Collective Progress:

Collective progress is, in the first place, impossible without individual progress and if there is a semblance of collective progress, it cannot be enduring. In case the individual members of a nation are weak, the nation itself will be weak, and if they are strong, the nation will be strong. If the members of a nation do not possess virtue in their individual capacity, it does not become a source of good but a source of destruction for others. A nation's progress in the political sphere is defective in so far as it totally ignores individual good. Those nations, therefore, that have made political progress their chief concern, no matter whether they belong to Europe or America or Africa or Asia, ultimately become a source of destruction not only for the world but also for themselves. Islam has first insisted on man's reforming his individual self and unless the individuals are reformed, the nations' strength would lead not to any good but to harm. The fact that the Muslims of the world are today blindly following other nations and are doing their utmost to gain political power is leading them to the same abyss in which other nations have fallen.

First Step Towards Individual Progress:

After a description of the greatness of Allah and His Praise, the prayer commences with the proposition of what the first step of human progress is. In all those prayers, therefore, which precede the Fatihah and which are included in the Prophet's Traditions, man makes a confession of his weaknesses and prays for rising above them. It should be borne in mind that Islamic prayer is a prayer in its entirety. Before mention is made of that particular prayer which is connected with the forgiveness of sins, it may be pointed out that prayer does not mean repetition of certain words but rather it is the creation of an earnest desire in one's heart. It is, in fact, a desire which rises from the heart and the words which escape one's lips are only a vehicle of giving expression to that desire and this vehicle is employed because it lends force to the said desire. It is true that the Omniscient Allah is fully aware of the desire that occupies a man's heart. What is the use of prayer, then? -- We pray to Allah not that He might be acquainted with our earnest desire but that a force be lent to our earnest desire. All the powers which have been ingrained in man grow weaker if they are not brought into use by means of limbs. The more these powers are brought into use by means of limbs the more they grow. External powers and the power of man's heart are one and the same. When a man expresses the earnest desire of his heart by means of his tongue, his desire acquires a force. If we express our desire in the presence of others it is possible that it may sound as a mere show and this element of show might weaken the desire. On the other hand, when we express this earnest desire to our Lord in solitude, our nature brightens up and our natural desire acquires force. This is a radical change which takes place in our inner world. But we acquire a force from outside also and it is Divine force which illuminates man's heart. Prayer does not constitute an earnest desire of the heart alone; it is also invoking the help of the Lord. Many people down here perhaps do not understand this point. But it is a fact that Allah does help man when he invokes His help and this glaring truth is amply borne out by the lives of all those great men whom a major portion of the world acknowledge as their religious divines.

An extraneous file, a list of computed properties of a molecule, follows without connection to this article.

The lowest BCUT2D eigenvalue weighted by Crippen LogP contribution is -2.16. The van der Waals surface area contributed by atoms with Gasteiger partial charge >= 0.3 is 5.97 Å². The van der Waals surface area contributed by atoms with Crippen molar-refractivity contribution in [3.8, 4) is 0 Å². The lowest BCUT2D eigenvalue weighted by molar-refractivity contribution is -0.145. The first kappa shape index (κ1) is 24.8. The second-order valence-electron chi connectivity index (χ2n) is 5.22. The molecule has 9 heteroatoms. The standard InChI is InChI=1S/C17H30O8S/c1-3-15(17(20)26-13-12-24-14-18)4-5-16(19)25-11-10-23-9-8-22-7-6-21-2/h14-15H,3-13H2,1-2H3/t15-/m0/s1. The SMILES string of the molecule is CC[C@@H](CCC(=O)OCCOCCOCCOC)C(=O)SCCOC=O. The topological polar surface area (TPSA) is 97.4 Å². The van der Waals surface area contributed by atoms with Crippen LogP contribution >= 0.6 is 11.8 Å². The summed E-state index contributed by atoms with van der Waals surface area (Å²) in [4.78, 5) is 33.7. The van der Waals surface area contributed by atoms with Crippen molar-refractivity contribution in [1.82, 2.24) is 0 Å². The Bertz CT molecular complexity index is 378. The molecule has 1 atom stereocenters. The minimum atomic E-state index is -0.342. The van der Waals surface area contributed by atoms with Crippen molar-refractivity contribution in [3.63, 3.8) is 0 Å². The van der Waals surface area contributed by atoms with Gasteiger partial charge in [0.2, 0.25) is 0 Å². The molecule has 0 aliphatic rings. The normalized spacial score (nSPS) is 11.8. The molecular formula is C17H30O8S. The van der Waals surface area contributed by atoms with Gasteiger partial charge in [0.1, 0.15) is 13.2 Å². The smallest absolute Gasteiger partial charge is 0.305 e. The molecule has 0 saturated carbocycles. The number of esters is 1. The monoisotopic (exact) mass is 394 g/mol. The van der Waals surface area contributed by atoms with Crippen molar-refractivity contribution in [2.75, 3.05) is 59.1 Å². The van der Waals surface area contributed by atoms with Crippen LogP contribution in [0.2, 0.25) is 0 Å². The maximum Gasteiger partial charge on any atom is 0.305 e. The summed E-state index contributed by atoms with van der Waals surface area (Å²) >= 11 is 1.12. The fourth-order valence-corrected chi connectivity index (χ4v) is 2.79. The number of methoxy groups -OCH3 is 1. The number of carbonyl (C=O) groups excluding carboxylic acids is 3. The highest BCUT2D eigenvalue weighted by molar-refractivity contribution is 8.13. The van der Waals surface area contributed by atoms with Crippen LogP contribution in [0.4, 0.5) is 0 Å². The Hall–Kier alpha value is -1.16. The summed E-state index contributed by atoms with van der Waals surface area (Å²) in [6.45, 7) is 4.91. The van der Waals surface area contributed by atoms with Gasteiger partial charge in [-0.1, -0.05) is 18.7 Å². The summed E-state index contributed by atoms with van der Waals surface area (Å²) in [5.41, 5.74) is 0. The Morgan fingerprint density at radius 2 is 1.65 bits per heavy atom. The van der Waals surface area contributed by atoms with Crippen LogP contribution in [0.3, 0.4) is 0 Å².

Beginning of the Prayer:

In connection with the Islamic prayer, first of all, a prayer is taught the introductory lines of which are:

"O Allah! Who are the King, none is to be served but Thee!"

In these lines there is a mention of the absolute power of Allah the Great which He exercises over his creations.